4. Ensure that the task force performs a proper and independent root cause analysis, which reveals the structural reasons behind the mission critical problem. Root causes are unfortunately often not obvious. However, good news is: The facts are usually knows by the organization, but sometimes not outspoken due to various reasons. Therefore to identify the structural reason behind a problem the task force needs to apply a number of proven methodologies or techniques, such as standard questionnaires, surveys, benchmarking with comparable internal/external company units or simply the ‚ask 5 times why‘ methodology. According to my experience, the most important success factor in problem analysis is, to perform confidential interviews with an adequate number of different persons, who are involved into or affected by the problem based on a questionnaire comprising standard questions. The trick is, that you ask various persons the same questions and compare the answers after having conducted the interview series. After a relatively small number of interviews (approx. 10) you will start recognizing patterns in the answers of the interviewees. First important hint: The interviews need to be performed in an open atmosphere of mutual trust. The best way to ensure, that interviewees provide their opinion open and straightforward is, to guarantee each interviewee, that the content, which has been discussed in the personal interviews, will be kept strictly confidential. No interviewee should and will be quoted. All individual interview results must absolutely stay within the task force team. Confidentiality is really mission critical for the success of the entire task force, since the root causes cannot be identified without unlimited and unrestricted gathering of facts. Second important hint: The diversity of the interviewees has a deciding impact on the quality of the root cause analysis, because all essential facets of the problem and its root causes must be grasped and because complex problems often have cross-process root causes. The interviews should in principle be conducted by two interviewers: one, who asks questions, the second, who takes notes. The results of the interviews should be discussed and challenged by the entire task force team at the end of each working day. If important new aspects are raised by the interviewees during the interviews, the standard questionnaire of course should be enhanced.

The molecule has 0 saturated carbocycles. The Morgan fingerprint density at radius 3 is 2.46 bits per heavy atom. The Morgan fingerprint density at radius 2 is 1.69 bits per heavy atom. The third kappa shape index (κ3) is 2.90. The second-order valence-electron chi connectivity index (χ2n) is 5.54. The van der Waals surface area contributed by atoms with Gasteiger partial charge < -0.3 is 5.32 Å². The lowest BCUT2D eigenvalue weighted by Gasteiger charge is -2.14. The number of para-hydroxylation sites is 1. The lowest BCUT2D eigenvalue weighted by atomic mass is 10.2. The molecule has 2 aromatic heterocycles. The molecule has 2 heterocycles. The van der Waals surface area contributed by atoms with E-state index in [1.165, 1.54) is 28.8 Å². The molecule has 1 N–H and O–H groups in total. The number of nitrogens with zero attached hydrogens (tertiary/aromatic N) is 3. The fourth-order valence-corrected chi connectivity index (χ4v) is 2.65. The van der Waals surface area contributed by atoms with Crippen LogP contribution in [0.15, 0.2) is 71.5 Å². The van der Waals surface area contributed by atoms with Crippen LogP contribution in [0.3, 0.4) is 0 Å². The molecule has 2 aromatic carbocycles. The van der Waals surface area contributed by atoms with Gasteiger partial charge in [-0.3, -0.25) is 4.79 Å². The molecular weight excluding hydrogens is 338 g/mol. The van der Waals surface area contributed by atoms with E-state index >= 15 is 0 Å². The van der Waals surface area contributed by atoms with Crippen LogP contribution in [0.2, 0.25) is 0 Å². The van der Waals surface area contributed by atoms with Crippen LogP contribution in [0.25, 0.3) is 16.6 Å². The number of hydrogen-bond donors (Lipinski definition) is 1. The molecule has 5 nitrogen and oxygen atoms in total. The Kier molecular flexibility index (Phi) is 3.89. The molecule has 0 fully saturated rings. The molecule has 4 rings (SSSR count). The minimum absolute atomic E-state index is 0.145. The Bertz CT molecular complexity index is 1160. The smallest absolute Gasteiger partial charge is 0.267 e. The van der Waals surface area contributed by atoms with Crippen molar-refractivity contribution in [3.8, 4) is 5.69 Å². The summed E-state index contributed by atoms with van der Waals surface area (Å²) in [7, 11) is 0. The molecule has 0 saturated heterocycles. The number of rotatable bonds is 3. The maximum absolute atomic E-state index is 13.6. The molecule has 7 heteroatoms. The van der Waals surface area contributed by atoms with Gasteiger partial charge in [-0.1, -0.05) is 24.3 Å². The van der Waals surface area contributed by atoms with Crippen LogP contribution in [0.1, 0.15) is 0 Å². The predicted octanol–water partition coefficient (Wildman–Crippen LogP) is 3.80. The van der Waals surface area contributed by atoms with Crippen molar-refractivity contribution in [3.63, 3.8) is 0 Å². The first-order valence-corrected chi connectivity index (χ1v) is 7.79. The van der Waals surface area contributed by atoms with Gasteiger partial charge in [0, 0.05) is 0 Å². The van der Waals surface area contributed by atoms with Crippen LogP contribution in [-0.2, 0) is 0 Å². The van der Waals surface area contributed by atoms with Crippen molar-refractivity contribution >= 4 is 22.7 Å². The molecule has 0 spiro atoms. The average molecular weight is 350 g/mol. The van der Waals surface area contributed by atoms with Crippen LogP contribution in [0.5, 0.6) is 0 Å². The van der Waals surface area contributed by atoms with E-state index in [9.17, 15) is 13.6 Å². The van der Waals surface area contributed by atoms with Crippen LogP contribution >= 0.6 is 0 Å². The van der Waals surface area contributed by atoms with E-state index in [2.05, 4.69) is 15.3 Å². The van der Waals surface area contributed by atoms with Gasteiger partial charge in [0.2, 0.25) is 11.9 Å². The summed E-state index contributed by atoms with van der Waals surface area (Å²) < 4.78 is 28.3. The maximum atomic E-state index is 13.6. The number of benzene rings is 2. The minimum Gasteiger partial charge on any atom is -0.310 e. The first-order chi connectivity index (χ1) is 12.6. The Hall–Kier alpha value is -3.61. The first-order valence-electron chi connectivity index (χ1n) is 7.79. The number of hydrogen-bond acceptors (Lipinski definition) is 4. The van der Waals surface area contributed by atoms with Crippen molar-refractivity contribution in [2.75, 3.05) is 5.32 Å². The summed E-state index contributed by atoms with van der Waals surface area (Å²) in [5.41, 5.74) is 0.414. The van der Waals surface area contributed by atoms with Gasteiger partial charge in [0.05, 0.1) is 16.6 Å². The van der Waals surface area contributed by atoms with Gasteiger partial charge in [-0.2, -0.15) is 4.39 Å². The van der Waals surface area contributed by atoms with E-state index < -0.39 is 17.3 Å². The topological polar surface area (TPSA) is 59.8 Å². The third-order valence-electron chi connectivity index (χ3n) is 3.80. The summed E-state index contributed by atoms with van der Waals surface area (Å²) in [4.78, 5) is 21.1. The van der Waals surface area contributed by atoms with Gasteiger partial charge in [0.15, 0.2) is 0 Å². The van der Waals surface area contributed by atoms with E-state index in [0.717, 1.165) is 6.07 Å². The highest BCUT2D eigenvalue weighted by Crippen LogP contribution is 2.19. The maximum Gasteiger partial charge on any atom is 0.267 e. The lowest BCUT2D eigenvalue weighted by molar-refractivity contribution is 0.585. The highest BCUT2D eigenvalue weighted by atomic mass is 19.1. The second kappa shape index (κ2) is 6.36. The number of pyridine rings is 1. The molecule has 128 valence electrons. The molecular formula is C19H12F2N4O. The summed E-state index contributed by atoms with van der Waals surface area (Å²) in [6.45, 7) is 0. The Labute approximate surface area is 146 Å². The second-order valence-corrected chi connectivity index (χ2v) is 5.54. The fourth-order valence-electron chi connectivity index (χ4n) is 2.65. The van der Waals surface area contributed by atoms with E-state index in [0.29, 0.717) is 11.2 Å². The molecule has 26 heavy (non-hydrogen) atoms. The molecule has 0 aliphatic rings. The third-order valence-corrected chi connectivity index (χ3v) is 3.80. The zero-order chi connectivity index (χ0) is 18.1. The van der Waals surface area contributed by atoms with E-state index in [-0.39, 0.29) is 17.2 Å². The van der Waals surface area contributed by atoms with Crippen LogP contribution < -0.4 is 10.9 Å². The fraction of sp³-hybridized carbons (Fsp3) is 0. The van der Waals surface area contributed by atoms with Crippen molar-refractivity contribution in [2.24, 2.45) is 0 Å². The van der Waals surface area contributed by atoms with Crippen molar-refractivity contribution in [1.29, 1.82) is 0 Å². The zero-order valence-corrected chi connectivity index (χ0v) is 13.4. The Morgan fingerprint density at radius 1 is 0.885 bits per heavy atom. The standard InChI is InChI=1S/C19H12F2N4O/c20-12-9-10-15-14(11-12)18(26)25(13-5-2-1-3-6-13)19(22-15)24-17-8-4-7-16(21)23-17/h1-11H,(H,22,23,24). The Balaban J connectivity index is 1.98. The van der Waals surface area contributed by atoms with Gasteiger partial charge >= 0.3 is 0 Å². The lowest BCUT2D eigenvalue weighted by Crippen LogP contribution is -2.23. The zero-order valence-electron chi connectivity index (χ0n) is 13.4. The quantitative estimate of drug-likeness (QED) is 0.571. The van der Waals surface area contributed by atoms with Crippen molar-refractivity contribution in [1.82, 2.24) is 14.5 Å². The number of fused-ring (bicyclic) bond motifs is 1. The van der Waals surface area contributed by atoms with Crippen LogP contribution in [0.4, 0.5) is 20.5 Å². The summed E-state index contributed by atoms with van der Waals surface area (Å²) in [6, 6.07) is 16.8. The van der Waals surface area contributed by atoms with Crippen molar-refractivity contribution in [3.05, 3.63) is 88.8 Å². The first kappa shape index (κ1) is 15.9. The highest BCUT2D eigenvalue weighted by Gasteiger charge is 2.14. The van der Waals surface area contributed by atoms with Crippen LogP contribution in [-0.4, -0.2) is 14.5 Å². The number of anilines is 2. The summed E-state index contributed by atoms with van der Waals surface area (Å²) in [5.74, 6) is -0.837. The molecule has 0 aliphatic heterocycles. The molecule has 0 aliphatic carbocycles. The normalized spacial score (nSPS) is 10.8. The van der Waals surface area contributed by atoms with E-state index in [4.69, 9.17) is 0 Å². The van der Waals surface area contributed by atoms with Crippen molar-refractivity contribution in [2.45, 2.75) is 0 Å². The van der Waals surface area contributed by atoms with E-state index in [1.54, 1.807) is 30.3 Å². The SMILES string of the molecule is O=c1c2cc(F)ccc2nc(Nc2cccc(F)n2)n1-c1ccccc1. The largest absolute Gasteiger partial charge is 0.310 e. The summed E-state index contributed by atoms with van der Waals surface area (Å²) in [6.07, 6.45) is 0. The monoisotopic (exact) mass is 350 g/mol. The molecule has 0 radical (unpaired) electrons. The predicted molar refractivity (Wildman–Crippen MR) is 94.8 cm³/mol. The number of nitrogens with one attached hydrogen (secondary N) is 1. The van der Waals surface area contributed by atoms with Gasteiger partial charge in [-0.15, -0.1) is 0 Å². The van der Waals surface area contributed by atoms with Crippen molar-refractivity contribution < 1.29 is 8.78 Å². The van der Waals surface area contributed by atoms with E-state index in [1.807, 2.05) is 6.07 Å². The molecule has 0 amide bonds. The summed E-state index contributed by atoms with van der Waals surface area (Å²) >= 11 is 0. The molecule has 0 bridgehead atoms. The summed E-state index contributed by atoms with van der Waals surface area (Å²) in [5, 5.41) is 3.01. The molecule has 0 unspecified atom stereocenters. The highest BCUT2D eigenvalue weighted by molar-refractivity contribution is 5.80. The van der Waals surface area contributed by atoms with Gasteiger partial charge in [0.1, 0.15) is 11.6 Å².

5. At the end of the analysis phase, the task force should formulate hypotheses based on indisputable facts, which summarize the major results of the root cause analysis, e.g. ‚The output of department x decreased by y% within the last four quarters due to unexpected enticement of 15 staff members by our major competitor‘. Important hint: All hypotheses should be presented to all interviewees in a so called ‚progress meeting‘, which should be scheduled approximately in the middle of the analysis phase. Major goal of the progress meeting is to ensure, that all hypotheses are correctly understood by the task force and fully accepted by the interviewees. In case of disagreement between task force and interviewees, concrete actions are to be agreed during the progress meeting to review and adjust the disputed hypotheses and double-check the underlying facts during the second half of the analysis phase.
  6. When the analysis phase has been properly performed as described, the deduction of adequate recommendations is usually only a formal procedure, since the recommendation only closes the gap between as-is status and the desired to-be-status as described by the hypotheses.
  7. The resolution of the mission critical problem by implementation of the recommendations is ‚only‘ mechanics. However my experience is, that the implementation should be coordinated by one responsible manager, who reports to the head of the business unit and after an adequate time span, the  task force should check, if all recommendations are adequately implemented.

Summary: Firefighting is no rocket science, however it requires a systematical approach, which includes the involvement of an independent, experienced and highly reputed task force manager, the setup of a task force with diverse professional experts and the systematical application of standard techniques and methodologies for problem analysis and resolution. Last but not least, the participation in a task force should be regarded as promotion step for ambitious staff members in your organization, since they will usually go through a tremendous learning curve during the task force work.

A German version of this blog is provided here: